It's been nearly eight years since the Northeastern women's hockey team has beaten the UNH Wildcats. This Friday afternoon, when history is made with the first ever Frozen Fenway hockey game at Fenway Park, what better way to end a 25-game losing streak than to win one of the most exciting events women's hockey has seen since the Olympic Games?
The last time NU beat UNH was Feb. 2, 2002. With the No. 9 Huskies (12-4-2, 6-3-2-1 Hockey East) coming off one of the most successful seasons they've had in years, they're on a mission to prove they can compete not only with the Wildcats but any team in Hockey East or Division I, for that matter.
The Northeastern women's hockey program has long had a reputation of having one of the first and most long-standing programs in the country. Throughout the decades, they have produced everything from world class national team players, Olympic athletes, and Patty Kazmaier Award winners.
In recent years, as the program has revamped and gone through several changes, a win during Friday's game at Fenway could be just what the team needs to send the message to rest of D-I hockey that NU is back at the top and ready to compete with any team in the country.
Northeastern athletic director Peter Roby is feeling the excitement.
"What better way to set the bar for the first collegiate women's Winter Classic game than to have it between two of the most established programs in the country?" he said.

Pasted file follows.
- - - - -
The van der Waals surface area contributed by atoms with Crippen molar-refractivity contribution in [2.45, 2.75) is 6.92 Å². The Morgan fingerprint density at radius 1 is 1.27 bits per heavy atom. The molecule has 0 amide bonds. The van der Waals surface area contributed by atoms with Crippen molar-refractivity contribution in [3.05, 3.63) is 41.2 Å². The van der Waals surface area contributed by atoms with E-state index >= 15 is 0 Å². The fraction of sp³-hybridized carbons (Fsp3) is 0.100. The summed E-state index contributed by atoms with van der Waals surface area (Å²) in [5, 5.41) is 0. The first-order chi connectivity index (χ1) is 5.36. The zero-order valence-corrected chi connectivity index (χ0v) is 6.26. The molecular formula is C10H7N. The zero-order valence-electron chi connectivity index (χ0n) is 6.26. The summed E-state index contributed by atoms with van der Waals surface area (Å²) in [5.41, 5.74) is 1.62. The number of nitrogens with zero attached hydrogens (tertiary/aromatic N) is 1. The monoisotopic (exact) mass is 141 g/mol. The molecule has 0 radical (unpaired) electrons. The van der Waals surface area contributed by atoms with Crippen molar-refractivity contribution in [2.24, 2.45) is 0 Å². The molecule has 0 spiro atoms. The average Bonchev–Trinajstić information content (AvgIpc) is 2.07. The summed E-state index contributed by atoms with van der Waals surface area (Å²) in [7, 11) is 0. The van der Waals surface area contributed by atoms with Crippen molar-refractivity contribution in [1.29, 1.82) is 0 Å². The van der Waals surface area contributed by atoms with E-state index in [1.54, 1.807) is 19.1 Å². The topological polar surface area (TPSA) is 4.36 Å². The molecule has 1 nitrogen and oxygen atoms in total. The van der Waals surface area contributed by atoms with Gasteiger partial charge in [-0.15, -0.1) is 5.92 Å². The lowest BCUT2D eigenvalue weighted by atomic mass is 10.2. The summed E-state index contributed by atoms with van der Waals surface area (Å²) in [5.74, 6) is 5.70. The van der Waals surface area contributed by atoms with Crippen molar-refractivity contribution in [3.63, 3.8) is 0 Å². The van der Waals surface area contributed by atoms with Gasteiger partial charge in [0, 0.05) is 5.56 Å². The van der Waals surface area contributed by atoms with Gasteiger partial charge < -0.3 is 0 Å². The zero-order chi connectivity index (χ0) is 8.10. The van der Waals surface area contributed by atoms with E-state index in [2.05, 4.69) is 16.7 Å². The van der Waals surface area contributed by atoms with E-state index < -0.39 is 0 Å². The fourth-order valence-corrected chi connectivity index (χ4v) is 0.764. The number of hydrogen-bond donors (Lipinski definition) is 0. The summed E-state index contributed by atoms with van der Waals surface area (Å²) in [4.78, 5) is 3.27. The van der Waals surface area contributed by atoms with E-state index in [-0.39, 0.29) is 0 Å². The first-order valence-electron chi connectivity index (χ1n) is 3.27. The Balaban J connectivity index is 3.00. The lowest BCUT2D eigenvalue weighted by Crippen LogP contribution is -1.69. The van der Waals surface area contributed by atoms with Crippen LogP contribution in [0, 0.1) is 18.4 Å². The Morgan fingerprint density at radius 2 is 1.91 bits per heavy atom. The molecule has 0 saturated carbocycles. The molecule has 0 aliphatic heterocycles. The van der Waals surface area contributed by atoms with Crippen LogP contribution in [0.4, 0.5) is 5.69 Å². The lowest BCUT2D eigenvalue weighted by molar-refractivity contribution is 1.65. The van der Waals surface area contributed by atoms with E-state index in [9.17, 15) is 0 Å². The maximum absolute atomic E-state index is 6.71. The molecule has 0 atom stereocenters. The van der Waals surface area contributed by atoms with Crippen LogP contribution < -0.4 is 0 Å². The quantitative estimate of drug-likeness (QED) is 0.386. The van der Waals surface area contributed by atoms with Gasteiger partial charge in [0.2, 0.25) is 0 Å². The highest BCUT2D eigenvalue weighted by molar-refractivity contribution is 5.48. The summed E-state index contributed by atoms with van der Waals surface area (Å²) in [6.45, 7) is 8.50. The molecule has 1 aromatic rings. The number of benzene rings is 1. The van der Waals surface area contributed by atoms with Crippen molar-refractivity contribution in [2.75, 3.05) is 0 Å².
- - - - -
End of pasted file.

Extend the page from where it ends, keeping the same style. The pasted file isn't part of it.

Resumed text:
Both programs are known for having one of the longest D-I programs in the country.
"We [NU] are extremely honored to take part in a truly historic event Friday afternoon," said Roby.
The rivalry between UNH and NU has been going on for decades. If this year's previous November matchup, in which UNH won a tight 2-1 contest, serves as a preview for Friday's game, then we're all in for an exciting, fast-paced game.
Indeed, Friday's game is sure to be one of back-and-forth excitement. With the Huskies starting off the new year on a strong note with two straight wins, they're hoping momentum will carry over against UNH. The Huskies have been waiting a long time to explode back onto the college hockey scene. Now, the only thing that could possibly undo an eight-year winless curse against a long-time rival would be to earn bragging rights as the first ever winners of an outdoor game at historic Fenway Park.